why does hot water freeze faster than cold water explain
Does hot water freeze faster than cold water? It seems obvious that the answer should be no, because all things being equal, hot water takes longer to cool down than cold water, and so it couldn't possible freeze faster. But observations over thousands of years, as well as countless modern experiments, have shown that the opposite is true - under carefully controlled conditions, hot water at times seems to freeze faster than cold water. How is this possible? Well, that's something that still has scientists baffled - in fact, they're still struggling to prove the effect exists in the first place, as the
of Derek Muller's new science channel, explains. It turns out that freezing water is a lot more complicated than you might think. As the video above explains, the phenomenon of hot water freezing faster than cold water is known as the, named after, a Tanzanian student who in 1963 was making ice cream as part of a school project. The students were meant to boil a mixture of cream and sugar, let it cool down, and then put it in the freezer. Worried about getting a spot in the freezer, Mpemba instead put his mixture in while it was still scorching hot. But after 1. 5 hours, his mixture had frozen, while his classmates' mixtures had not. Intrigued by this phenomenon, he went on to work with physics professor Denis Osborne, and together they were able to replicate the findings and showing that warm water freezes faster than cold water. It was the first peer-reviewed study on the effect, but as, observations date all the way to Aristotle in the 4th century BCE, who observed that hot water cooled sooner than cold during his experiments. В Sir Frances Bacon and Descartes also noted the phenomenon in their studies.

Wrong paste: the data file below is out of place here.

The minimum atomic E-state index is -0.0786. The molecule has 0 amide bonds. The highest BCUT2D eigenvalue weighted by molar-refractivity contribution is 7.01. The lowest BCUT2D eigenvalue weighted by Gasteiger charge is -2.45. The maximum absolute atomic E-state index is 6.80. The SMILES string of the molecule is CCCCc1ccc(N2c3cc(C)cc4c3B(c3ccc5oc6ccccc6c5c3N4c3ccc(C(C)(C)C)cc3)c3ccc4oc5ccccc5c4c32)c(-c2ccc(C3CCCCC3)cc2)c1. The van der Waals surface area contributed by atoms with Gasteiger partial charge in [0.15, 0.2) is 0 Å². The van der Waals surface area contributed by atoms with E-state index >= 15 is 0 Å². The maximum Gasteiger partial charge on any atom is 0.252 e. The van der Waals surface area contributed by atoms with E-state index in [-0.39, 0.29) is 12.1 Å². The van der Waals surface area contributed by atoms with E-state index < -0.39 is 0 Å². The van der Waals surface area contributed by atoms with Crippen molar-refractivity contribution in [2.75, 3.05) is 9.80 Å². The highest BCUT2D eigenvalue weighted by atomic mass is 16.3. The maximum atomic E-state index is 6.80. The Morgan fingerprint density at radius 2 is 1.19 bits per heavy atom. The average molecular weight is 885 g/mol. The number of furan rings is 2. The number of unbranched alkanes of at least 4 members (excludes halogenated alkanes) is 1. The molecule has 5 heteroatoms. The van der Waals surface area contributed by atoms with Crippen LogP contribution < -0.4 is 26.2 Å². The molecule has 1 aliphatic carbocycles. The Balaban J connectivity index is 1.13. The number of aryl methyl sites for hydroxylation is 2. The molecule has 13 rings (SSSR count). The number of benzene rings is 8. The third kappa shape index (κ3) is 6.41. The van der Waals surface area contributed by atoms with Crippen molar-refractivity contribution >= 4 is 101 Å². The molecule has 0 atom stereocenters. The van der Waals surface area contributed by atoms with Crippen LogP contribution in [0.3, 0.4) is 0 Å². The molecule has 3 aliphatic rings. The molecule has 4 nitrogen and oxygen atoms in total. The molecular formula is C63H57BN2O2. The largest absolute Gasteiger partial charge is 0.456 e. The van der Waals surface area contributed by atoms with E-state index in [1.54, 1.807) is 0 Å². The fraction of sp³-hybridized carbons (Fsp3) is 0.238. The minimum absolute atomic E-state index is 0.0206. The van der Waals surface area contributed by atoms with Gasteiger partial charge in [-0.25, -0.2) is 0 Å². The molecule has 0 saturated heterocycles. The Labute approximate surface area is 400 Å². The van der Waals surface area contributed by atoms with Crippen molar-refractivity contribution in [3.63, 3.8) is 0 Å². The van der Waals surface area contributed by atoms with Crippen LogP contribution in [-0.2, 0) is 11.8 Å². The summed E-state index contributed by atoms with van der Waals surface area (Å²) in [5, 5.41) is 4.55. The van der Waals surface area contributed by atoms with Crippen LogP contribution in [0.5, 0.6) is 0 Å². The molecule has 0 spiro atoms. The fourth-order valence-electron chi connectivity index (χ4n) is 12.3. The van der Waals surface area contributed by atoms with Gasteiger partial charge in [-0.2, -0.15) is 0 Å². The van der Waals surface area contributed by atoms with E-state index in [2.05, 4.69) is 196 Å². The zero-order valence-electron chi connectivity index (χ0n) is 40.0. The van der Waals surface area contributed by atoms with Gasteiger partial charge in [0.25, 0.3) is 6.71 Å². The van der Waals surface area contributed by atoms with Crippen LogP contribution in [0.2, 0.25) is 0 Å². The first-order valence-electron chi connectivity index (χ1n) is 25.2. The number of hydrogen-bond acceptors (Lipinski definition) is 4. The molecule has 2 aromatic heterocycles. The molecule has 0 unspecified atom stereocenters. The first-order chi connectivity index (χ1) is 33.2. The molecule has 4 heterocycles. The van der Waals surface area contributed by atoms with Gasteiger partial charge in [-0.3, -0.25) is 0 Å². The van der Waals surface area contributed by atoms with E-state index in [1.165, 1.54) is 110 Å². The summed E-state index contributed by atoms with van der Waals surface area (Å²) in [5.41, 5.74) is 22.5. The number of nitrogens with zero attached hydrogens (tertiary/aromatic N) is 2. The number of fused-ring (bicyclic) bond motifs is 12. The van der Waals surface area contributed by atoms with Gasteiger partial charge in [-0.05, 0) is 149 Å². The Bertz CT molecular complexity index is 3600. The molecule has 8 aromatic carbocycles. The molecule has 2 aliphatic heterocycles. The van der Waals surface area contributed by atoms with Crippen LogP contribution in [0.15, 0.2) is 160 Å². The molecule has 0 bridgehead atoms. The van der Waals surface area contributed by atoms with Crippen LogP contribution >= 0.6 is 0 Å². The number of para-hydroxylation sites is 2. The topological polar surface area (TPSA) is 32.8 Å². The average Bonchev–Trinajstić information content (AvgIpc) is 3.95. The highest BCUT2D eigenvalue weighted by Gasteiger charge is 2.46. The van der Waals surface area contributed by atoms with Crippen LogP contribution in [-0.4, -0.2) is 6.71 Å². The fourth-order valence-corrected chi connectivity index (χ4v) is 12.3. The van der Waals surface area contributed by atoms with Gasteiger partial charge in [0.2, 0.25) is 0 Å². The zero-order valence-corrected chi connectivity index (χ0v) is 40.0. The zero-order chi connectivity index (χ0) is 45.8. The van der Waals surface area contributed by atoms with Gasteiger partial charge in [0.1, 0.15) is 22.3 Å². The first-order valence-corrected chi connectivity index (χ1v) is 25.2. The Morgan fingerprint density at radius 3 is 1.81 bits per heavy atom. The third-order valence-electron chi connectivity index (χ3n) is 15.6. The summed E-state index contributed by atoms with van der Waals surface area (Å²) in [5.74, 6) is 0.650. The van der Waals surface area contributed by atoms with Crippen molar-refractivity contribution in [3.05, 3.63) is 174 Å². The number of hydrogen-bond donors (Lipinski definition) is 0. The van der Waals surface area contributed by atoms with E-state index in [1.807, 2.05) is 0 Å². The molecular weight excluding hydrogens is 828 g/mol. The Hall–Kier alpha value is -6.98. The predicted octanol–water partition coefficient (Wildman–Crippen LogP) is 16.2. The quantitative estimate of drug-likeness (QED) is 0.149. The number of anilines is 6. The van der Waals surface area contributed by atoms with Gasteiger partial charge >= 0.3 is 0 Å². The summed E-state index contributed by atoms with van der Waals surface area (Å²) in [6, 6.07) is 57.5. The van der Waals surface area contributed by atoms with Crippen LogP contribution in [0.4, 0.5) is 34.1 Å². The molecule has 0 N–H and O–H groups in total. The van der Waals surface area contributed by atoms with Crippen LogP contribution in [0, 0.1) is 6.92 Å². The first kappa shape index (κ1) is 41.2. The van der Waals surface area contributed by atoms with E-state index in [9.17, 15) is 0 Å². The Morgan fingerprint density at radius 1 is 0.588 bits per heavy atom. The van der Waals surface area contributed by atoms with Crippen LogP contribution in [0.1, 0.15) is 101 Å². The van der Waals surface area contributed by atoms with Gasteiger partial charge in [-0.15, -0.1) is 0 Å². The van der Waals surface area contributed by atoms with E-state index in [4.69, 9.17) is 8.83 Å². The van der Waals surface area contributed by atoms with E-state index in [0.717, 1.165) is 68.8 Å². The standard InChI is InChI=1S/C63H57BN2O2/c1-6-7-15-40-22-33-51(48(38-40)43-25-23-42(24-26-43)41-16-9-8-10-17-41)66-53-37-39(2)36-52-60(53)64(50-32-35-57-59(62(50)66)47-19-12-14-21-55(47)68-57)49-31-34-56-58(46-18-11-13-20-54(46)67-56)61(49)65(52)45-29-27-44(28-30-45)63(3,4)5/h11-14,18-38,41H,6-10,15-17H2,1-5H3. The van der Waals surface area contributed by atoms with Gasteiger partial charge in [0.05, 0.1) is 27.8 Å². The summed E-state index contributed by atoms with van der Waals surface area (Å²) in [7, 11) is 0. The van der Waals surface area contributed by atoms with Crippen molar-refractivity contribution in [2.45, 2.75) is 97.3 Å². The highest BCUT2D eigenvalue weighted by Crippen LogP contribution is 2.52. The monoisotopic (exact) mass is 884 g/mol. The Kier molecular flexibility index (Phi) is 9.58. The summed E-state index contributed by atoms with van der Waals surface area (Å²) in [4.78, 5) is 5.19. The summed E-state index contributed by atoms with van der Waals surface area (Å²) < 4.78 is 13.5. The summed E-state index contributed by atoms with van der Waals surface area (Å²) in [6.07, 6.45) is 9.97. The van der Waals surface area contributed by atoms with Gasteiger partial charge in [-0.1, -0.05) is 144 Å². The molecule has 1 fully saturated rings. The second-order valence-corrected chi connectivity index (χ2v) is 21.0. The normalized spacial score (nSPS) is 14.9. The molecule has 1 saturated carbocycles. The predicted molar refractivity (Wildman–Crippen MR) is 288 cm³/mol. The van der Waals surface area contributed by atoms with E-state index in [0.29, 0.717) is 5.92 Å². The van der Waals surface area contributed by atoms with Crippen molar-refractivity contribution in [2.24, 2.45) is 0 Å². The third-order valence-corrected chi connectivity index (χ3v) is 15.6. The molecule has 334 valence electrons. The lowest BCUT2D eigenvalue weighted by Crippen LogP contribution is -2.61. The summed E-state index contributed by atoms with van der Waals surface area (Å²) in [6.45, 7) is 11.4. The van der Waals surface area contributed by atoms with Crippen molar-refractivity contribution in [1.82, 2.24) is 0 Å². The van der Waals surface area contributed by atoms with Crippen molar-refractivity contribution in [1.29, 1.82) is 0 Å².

But what's the physics behind this strange phenomenon? As the, there are five proposed mechanisms for what's going on here: Frost melting: В Frost is an insulator, and so frosty cold water might keep its heat better than a warm beaker that melts the frost off its sides. Dissolved gasses:В There are more dissolved gasses in cold water than warm water, and researchers have predicted that this could play a role in cooling rates, although it's not clear how. В Supercooling:В We all know that water freezes at zero degrees Celsius, but sometimes it gets a lot colder before it freezes - a phenomenon known as supercooling. This occurs because ice needs a nucleation site, such as an air bubble or impurity in the water in order to form. So maybe warm water experiences less supercooling than cold water. Evaporation: В The hot water beaker loses more water molecules through evaporation, so there's less of it to freeze. Convection: В Finally, there's the idea that warm water might cool faster due to increased convection currents. These currents occur because water cools primarily from its surface and the sides of the beaker, causing cold water to sink and warm water to rise up and take its place. The currents are greater in warm beakers, and could affect cooling rates. В There's merit in all those ideas, but the problem is that experiments over the years have controlled for all these effects, and the results have been frustratingly inconsistent. Some labs have failed to show the Mpemba effect happening at all, while others show it happening even under varying conditions. So what's the answer? Well a suggests that maybe the Mpemba effect is being caused by something else entirely - and it has nothing to do with how quickly hot water cools.